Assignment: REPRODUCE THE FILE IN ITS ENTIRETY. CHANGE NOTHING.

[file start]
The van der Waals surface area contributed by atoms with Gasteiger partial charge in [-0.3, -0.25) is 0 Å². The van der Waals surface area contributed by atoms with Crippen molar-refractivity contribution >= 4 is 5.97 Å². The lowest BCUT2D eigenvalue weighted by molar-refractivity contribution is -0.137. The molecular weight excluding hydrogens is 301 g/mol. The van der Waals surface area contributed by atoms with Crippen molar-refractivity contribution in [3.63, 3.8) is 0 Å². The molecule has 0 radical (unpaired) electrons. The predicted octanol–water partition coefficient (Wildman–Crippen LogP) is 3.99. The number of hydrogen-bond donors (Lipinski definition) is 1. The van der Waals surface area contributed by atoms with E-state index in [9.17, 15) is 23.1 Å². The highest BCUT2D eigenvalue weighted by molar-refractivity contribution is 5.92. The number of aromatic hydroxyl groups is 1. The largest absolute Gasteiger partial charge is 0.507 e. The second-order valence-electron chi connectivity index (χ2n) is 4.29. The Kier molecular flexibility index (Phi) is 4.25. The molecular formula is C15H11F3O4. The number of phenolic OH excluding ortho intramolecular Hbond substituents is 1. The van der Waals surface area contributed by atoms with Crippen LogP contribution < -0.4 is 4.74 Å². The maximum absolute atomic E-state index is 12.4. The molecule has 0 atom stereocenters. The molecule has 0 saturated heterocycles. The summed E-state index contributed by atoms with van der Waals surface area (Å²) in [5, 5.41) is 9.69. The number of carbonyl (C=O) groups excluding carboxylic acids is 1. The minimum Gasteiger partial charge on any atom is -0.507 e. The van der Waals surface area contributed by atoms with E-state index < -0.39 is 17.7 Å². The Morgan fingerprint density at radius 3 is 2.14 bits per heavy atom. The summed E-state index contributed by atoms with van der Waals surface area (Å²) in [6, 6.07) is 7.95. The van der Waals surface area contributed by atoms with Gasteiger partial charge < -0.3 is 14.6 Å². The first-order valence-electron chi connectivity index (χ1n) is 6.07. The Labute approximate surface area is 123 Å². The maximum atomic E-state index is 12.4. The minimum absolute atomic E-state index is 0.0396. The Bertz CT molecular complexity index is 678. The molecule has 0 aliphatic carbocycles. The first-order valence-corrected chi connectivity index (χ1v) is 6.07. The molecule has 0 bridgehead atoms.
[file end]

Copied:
The van der Waals surface area contributed by atoms with Gasteiger partial charge in [-0.3, -0.25) is 0 Å². The van der Waals surface area contributed by atoms with Crippen molar-refractivity contribution >= 4 is 5.97 Å². The lowest BCUT2D eigenvalue weighted by molar-refractivity contribution is -0.137. The molecular weight excluding hydrogens is 301 g/mol. The van der Waals surface area contributed by atoms with Crippen molar-refractivity contribution in [3.63, 3.8) is 0 Å². The molecule has 0 radical (unpaired) electrons. The predicted octanol–water partition coefficient (Wildman–Crippen LogP) is 3.99. The number of hydrogen-bond donors (Lipinski definition) is 1. The van der Waals surface area contributed by atoms with E-state index in [9.17, 15) is 23.1 Å². The highest BCUT2D eigenvalue weighted by molar-refractivity contribution is 5.92. The number of aromatic hydroxyl groups is 1. The largest absolute Gasteiger partial charge is 0.507 e. The second-order valence-electron chi connectivity index (χ2n) is 4.29. The Kier molecular flexibility index (Phi) is 4.25. The molecular formula is C15H11F3O4. The number of phenolic OH excluding ortho intramolecular Hbond substituents is 1. The van der Waals surface area contributed by atoms with Crippen LogP contribution < -0.4 is 4.74 Å². The maximum absolute atomic E-state index is 12.4. The molecule has 0 atom stereocenters. The molecule has 0 saturated heterocycles. The summed E-state index contributed by atoms with van der Waals surface area (Å²) in [5, 5.41) is 9.69. The number of carbonyl (C=O) groups excluding carboxylic acids is 1. The minimum Gasteiger partial charge on any atom is -0.507 e. The van der Waals surface area contributed by atoms with E-state index < -0.39 is 17.7 Å². The Morgan fingerprint density at radius 3 is 2.14 bits per heavy atom. The summed E-state index contributed by atoms with van der Waals surface area (Å²) in [6, 6.07) is 7.95. The van der Waals surface area contributed by atoms with Gasteiger partial charge < -0.3 is 14.6 Å². The first-order valence-electron chi connectivity index (χ1n) is 6.07. The Labute approximate surface area is 123 Å². The maximum atomic E-state index is 12.4. The minimum absolute atomic E-state index is 0.0396. The Bertz CT molecular complexity index is 678. The molecule has 0 aliphatic carbocycles. The first-order valence-corrected chi connectivity index (χ1v) is 6.07. The molecule has 0 bridgehead atoms.